Are you related to Sgt Jack Kay? Appeal to trace family of slain WW2 soldier for memorial

Researchers are trying to track down relatives of a Second World War RAF airman who was killed when his bomber was shot down as it flew over Germany.

Sgt Jack Kay of number 76 squadron was killed alongside five of his crew on April 17, 1943 when his Halifax DK165 MP-E bomber was shot down by enemy fire.

Now researchers are trying to trace his relatives and those of his crew in time for a memorial at the site the plane came down near the village of Hassloch, 69 miles south of Frankfurt.

Erik Wieman, of the Historical Research Community Rhineland-Palatinate, said the plane is believed to have been en route to its target - the Czech city of Plzen - when the aircraft came down.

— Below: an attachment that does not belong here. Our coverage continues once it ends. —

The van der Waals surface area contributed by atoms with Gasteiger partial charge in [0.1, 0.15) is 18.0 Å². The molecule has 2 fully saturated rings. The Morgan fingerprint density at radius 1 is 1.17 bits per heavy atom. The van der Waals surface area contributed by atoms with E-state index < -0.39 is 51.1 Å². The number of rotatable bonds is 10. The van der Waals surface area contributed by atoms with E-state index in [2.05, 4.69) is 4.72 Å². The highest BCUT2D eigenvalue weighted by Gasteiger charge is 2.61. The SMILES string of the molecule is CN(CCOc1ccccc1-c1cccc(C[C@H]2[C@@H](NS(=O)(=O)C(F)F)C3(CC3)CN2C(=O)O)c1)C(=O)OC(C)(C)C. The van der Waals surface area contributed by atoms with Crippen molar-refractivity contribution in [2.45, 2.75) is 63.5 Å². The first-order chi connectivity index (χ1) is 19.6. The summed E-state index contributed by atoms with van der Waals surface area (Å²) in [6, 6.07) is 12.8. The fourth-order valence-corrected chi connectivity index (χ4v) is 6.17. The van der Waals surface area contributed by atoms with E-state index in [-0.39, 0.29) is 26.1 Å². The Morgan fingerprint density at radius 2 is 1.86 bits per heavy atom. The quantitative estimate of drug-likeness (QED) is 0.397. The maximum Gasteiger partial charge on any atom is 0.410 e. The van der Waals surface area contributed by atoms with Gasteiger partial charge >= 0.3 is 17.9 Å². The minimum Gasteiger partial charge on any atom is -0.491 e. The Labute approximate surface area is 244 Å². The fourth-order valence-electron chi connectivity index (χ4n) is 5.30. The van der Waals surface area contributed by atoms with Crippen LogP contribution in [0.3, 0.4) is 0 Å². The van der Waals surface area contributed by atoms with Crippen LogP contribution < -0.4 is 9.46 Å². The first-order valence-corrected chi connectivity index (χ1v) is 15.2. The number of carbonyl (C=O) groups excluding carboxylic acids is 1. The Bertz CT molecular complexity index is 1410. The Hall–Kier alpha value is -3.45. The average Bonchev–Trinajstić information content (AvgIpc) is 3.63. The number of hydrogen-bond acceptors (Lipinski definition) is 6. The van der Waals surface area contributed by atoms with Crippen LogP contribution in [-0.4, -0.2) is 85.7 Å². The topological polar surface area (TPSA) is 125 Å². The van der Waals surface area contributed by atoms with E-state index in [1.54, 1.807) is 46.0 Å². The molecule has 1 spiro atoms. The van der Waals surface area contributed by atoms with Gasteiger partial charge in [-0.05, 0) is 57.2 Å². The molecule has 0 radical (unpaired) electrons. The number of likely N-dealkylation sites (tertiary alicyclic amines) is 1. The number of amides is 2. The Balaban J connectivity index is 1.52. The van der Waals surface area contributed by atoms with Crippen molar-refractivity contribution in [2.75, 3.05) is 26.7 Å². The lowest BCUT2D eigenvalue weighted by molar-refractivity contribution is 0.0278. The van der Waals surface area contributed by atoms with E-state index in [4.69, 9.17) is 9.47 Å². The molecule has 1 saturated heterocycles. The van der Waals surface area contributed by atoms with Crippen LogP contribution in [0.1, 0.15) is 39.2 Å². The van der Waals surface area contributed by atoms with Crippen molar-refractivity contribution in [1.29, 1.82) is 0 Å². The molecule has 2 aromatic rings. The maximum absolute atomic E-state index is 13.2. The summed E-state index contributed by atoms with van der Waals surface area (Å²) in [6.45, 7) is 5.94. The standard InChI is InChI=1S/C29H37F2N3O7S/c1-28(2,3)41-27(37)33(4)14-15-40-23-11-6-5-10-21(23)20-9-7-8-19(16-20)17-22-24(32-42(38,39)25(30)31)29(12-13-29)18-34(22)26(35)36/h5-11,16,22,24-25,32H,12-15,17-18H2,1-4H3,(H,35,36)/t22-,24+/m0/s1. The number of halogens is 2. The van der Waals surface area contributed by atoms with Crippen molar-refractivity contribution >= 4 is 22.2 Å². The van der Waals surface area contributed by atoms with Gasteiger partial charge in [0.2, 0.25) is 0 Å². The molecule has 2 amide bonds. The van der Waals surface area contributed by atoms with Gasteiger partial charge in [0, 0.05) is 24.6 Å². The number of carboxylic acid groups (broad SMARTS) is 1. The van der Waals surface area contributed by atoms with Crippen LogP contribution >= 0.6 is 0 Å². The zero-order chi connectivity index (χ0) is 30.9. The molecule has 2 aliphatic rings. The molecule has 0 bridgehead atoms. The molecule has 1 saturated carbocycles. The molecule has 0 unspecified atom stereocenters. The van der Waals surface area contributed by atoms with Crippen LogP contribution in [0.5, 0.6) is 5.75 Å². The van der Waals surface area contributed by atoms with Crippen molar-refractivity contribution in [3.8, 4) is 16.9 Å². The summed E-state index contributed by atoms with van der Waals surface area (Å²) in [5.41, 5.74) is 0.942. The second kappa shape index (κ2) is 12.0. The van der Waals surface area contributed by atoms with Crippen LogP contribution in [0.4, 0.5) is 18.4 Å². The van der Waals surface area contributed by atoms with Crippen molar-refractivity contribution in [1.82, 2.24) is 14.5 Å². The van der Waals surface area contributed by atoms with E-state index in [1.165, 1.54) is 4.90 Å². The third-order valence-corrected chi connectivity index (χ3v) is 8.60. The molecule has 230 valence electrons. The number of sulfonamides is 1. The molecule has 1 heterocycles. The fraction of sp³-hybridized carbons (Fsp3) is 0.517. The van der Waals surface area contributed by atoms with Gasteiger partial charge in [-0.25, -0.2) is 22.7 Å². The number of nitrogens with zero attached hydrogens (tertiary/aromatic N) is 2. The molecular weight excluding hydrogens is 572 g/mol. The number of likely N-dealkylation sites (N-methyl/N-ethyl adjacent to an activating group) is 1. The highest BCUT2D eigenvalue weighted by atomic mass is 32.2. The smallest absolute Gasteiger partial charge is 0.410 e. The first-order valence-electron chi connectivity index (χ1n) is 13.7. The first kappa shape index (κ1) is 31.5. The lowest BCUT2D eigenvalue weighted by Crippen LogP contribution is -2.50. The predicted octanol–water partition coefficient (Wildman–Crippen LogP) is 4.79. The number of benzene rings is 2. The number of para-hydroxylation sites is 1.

He said: "After the excavation we plan a memorial for the crew at the crash site.

"During the process of excavating we hope to find parts and personal items we can link to the crew, maybe personal items we can return to the families so they can find closure."

Six died in the crash and the one survivor became a prisoner of war. Credit: SWNS

He added: "A memorial at the crash site will be our final goal - so no one will pass this spot not knowing anymore because this site, and the fates behind it, were deemed to be forgotten until we searched for it and found it."

Researchers have so far discovered Sgt Kay lived in Blackpool, Lancashire, where he was married to Alice. His parents are listed as Percy and Sarah Ann.

All six of those killed on the plane are now buried at the Rheinberg British Cemetery, while one, known as Mitchell, survived and became a prisoner of war.

The team plans to continue with its excavation and is working to uncover and excavate several similar crash sites in the region.